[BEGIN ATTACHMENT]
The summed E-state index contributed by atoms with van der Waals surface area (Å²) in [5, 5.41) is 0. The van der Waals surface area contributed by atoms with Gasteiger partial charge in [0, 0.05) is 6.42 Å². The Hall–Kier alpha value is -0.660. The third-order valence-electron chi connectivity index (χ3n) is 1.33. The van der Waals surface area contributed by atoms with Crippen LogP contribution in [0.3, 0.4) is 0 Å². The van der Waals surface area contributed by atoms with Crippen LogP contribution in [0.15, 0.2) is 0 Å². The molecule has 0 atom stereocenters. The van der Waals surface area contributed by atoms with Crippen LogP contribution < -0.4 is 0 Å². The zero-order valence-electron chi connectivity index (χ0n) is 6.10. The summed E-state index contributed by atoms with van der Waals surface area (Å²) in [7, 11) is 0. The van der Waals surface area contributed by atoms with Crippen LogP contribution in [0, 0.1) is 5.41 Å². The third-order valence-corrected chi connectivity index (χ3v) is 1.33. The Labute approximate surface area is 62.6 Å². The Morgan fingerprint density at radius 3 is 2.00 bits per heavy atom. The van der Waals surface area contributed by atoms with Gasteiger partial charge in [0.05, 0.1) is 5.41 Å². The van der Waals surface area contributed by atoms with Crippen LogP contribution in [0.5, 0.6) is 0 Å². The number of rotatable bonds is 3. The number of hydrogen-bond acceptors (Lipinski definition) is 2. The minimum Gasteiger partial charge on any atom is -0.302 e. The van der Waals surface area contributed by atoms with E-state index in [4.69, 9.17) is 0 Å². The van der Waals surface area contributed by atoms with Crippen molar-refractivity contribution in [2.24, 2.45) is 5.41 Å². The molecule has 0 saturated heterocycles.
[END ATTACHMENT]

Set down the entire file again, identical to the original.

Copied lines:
The summed E-state index contributed by atoms with van der Waals surface area (Å²) in [5, 5.41) is 0. The van der Waals surface area contributed by atoms with Gasteiger partial charge in [0, 0.05) is 6.42 Å². The Hall–Kier alpha value is -0.660. The third-order valence-electron chi connectivity index (χ3n) is 1.33. The van der Waals surface area contributed by atoms with Crippen LogP contribution in [0.3, 0.4) is 0 Å². The van der Waals surface area contributed by atoms with Crippen LogP contribution in [0.15, 0.2) is 0 Å². The molecule has 0 atom stereocenters. The van der Waals surface area contributed by atoms with Crippen LogP contribution < -0.4 is 0 Å². The zero-order valence-electron chi connectivity index (χ0n) is 6.10. The summed E-state index contributed by atoms with van der Waals surface area (Å²) in [7, 11) is 0. The van der Waals surface area contributed by atoms with Crippen LogP contribution in [0, 0.1) is 5.41 Å². The third-order valence-corrected chi connectivity index (χ3v) is 1.33. The Labute approximate surface area is 62.6 Å². The Morgan fingerprint density at radius 3 is 2.00 bits per heavy atom. The van der Waals surface area contributed by atoms with Gasteiger partial charge in [0.05, 0.1) is 5.41 Å². The van der Waals surface area contributed by atoms with Crippen LogP contribution in [0.5, 0.6) is 0 Å². The number of rotatable bonds is 3. The number of hydrogen-bond acceptors (Lipinski definition) is 2. The minimum Gasteiger partial charge on any atom is -0.302 e. The van der Waals surface area contributed by atoms with E-state index in [4.69, 9.17) is 0 Å². The van der Waals surface area contributed by atoms with Crippen molar-refractivity contribution in [2.24, 2.45) is 5.41 Å². The molecule has 0 saturated heterocycles.